The Big Sleep was Raymond Chandler’s first Philip Marlowe novel, written in 1939. There have been two adaptations for the movies, one with Humphrey Bogart as Marlowe (1946), and one with Robert Mitchum (1978).
A lot of people have probably seen the Humphrey Bogart version at one time or another but maybe not as many have read the book. I really like Chandler’s writing. Marlowe is the kind of guy that some part of nearly every man wants to be. He’s a loner who plays chess against games he remembers from dead grand masters, honest, and therefore relatively poor, tough, and doesn’t kowtow to anyone. He’s tough but gets pushed around by cops and occasionally knocked out on the back of the head, but rarely loses a fair fight.
In the Big Sleep, Marlowe is hired by General Sternwood, a very old, very rich, disabled man to find out why one of his wild daughters is being blackmailed. The blackmailer is killed while Marlowe is trailing him, and he ends up running a gauntlet of racketeers, tough guys, drunk rich guys, and cops (mostly honest in this novel, but not in all of Chandler’s novels), following the two young women and the missing husband of one of them.
In the end Marlowe figures it all out and keeps the worst of the truth from his client, the old general, and keeps the general out of the police official version. He does this at great risk to himself and his detective license, but that’s what you owe to a client. And he does it all for $25 a day and expenses, when he can get them.
All four of my books will be free on Kindle this weekend. Find them at my Amazon website, https://www.amazon.com/author/charlesvella. Pick them up and see what all the fuss hasn’t been about.
Book Review: Maddaddam Trilogy (Oryx and Crake, The Year of the Flood, Maddaddam) by Margaret Atwood
These are the first books I’ve read by Margaret Atwood and I am certainly going to look for more. They are about a pre- and post-apocalyptic world where the apocalypse is driven by genetics run amok. As with most dystopian novels they have the potential to become thoroughly depressing, but what is exceptional about these is that they are saved by excellent tongue-in-cheek writing and great characters. The world may be falling apart, but the people in the middle of it somehow manage to see the irony.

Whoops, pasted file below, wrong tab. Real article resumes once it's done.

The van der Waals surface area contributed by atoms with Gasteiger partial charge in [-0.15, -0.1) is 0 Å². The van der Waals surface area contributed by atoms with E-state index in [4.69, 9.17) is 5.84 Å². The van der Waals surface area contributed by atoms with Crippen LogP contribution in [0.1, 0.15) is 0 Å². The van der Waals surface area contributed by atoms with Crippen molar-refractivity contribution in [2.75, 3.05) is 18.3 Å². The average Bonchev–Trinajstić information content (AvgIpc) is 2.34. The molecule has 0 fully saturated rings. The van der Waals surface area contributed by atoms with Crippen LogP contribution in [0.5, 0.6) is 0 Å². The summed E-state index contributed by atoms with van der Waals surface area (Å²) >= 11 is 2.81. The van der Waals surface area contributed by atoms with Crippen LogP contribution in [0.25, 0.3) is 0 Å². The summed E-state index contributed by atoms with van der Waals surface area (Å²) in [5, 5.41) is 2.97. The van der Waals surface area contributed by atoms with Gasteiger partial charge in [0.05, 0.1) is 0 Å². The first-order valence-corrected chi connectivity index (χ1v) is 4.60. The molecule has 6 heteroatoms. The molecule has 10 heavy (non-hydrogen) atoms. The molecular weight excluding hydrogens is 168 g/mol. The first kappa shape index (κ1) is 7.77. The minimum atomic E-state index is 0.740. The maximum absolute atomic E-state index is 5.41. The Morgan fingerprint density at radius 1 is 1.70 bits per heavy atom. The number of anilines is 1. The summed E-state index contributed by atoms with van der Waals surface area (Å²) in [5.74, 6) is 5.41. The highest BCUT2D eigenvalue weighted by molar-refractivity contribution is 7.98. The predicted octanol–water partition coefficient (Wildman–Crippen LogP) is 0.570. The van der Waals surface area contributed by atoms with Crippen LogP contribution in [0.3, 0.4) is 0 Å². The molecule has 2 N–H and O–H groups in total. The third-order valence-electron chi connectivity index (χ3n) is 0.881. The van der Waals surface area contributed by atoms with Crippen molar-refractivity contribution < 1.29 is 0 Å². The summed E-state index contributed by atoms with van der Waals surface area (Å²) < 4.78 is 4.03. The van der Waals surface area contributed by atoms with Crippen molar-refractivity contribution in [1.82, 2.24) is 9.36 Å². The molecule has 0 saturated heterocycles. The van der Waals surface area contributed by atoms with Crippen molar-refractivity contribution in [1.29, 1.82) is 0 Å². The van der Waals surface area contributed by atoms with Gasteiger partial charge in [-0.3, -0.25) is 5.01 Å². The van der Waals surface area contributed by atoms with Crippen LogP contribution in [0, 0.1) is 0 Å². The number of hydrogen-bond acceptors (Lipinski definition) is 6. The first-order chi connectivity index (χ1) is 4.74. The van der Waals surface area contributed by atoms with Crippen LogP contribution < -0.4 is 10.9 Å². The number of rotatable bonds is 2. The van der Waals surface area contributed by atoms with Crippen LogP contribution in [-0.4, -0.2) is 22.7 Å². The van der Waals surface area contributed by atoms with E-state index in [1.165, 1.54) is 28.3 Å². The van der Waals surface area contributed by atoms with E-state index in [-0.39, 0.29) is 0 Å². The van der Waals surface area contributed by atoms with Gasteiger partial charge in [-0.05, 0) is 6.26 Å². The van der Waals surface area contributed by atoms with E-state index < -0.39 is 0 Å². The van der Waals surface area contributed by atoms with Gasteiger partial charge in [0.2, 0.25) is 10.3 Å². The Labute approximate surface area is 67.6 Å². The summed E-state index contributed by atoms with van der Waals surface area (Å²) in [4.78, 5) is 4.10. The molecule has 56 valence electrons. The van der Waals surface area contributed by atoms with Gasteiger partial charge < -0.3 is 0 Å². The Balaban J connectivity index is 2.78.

My advice is that you read them one after the other. I had a gap of several weeks, and several other novels, between the first and second. I was able to catch up for the most part, but people and situations show up in The Year of the Flood that tie back to Oryx and Crake in ways that are fairly subtle so it’s better to come read them close together. You definitely want to read them sequentially.
The first two novels in the series are flashbacks back and forth over the same span of time from the point of view of different characters. They start to tie together toward the end and both end up at the same climax but from different points of view. The third then carries on the story past that climax.
I don’t like to rehash the story in a review because, after all, you can read the novels, and there’s always the danger of giving something away. But in a nutshell, the book is about the worst parts of human nature colliding with out of control genetic engineering in a way that destroys most of mankind, the waterless flood. The exceptions are the few people who escape the disease that ravishes the planet, and the Crakers, a new breed of people intended by their creator to be the replacement for mankind.
There is a lot of flashing back and forth between the world leading up to the apocalypse and the world afterward in the first two novels. There is plenty to get depressed about because the negative view of human nature is all too believable for anyone who watches the world around himself with any degree of intelligence. There is also plenty to laugh about at how absurd it all is as the characters realize what they’re caught up in but also know they are pretty much helpless to do anything about it.
The best example of the writing is the one I gave in an earlier review of Oryx and Crake, so I’ll repeat it here. It h
“Crake allotted the special piss to men only, he said they’d need something important to do, something that didn’t involve child bearing, so they wouldn’t feel left out. Woodworking, hunting, high finance, war and golf would no longer be options, he’d joked.”
You can go back and read the other review if you want more discussion of the story in the first novel. But my advice is that you skip that and get the books. For myself, I’m going to go out and find some other books by Margaret Atwood to read.